If you don’t usually pay attention to the world of football, then you might have no idea just how shockingly famous these guys are, and just how much the various clubs – with their absurdly deep pockets – are willing to shell out. to get the best stars on their team. So! Here are some of the game’s brightest stars to watch in this World Cup, as well as some of the bright trappings they’re investing their winnings in:

Christian Pulisic

Christian Pulisic is the best player the United States has produced in recent history. Team USA is definitely an underdog in this tournament, but if they try to win the title, it will surely involve this man’s feet. Here, he’s rocking a CP pendant iced with white and black diamonds:

Photo credit: Instagram/leokhusro

Harry Kane

Harry Kane is the stable and extremely productive captain of the Three Lions of England. It’s not too flashy, but it still gets the job done. You won’t often see him dressed too flashy, but he gave his high school sweetheart Kate that big rock when he asked her to marry him in 2017.

Photo credit: Instagram/katekanex
Photo credit: Instagram/katekanex

Quick reminder: I’m 32 now. Almost all the players in the tournament are younger than me. Kane is 29 and Pulisic 24, but they look older than me. Maybe it’s because I guess they can beat me. In any event:

Kylian Mbappe

Kylian Mbappé is the Parisian born superstar of the France team. Four years ago, at the ripe old age of 19, he became the second player in history to score a goal in a World Cup final as a teenager. Despite inking a massive contract with Paris Saint-Germain, Mbappe has managed to maintain the aura of a happy kid playing the game he loves.

He has started his own collection of stylish watches, apparently a rite of passage for professional football, but appears to be putting off over-the-top purchases at least until he finds out if he will transfer clubs next year. If such a thing happened, it would cost the club that wants it $300 million. When he’s not wearing a silver bear pendant, Kylian wears a diamond-set KM dog tag.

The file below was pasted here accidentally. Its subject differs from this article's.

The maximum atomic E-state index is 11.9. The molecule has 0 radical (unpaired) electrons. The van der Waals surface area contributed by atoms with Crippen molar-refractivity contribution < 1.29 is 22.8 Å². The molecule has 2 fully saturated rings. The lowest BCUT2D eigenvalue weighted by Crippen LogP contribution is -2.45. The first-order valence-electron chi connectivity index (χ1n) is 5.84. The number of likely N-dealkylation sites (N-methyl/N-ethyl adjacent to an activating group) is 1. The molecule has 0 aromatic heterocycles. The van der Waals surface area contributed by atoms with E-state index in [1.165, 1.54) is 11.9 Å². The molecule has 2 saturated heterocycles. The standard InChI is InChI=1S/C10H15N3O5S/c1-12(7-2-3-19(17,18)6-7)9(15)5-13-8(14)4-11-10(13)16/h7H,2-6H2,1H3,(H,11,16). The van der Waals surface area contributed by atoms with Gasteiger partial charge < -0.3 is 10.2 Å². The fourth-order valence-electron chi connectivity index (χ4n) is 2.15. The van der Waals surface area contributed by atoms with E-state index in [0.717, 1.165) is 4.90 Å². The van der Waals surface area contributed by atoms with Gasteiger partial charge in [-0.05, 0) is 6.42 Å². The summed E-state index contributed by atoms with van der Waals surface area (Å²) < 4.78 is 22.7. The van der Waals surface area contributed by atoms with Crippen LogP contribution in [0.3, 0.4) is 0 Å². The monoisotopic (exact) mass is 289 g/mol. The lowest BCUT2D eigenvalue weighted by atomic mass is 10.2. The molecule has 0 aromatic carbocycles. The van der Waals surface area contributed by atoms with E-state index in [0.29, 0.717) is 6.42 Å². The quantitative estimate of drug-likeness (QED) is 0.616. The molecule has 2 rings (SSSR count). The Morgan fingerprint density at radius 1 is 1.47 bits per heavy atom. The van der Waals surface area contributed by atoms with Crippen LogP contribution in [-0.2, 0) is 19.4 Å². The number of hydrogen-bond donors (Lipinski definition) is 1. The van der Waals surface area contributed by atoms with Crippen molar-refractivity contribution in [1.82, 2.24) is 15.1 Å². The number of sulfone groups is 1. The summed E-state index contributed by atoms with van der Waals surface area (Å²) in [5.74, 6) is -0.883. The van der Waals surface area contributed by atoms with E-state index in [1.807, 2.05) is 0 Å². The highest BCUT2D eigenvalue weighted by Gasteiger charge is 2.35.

Neymar Jr.

Neymar Jr., you might know him as the most dramatic flop artist the game has ever seen (for the uninitiated, a part of the game that many if not all fans wish they could remove from a way or another is that players fake injuries to block play). But that aside, he’s also an incredibly talented striker for the Brazil squad (where the players are only known by one name).

Neymar is not afraid to roll himself on the pitch, and he is not afraid to roll himself in jewels.

Photo credit: Instagram/neymarjr

Lionel Messi

Argentina superstar Lionel Messi will make what is most likely his last World Cup appearance in this tournament, as he is 35! Lionel has an extensive collection of watches, the crown jewel of which is pictured here: a white gold Rolex Submariner with blue baguette sapphires and baguette diamonds on the hour markers, and more diamonds on the lugs and crown guard . You don’t have to be the highest paid athlete in the world to afford one – just make sure you have $92,000 in petty cash.

Cristiano Ronaldo

The global icon and Portugal star is also making his final World Cup appearance. Cristiano Ronaldo. It’s amazing how far you can go when you’re an incredibly handsome, once-in-a-generation athletic talent.

Photo credit: Instagram/Cristianoronaldo

I wonder what it’s like to wear over $750,000 worth of wrist and finger jewelry just outside. Not something you borrowed – something you bought with your money, earned, because you’re better than everyone else at football. Is it heavy? I think it must be. If Ronaldo lost his Rolex covered in 30 carats of diamonds and Mbappé lost his little silver bear pendant, who do you think would be the most distraught? Honestly, I do not know.

To each his own! Hope you enjoy all the matches. Go team!

Sarah C. Figueiredo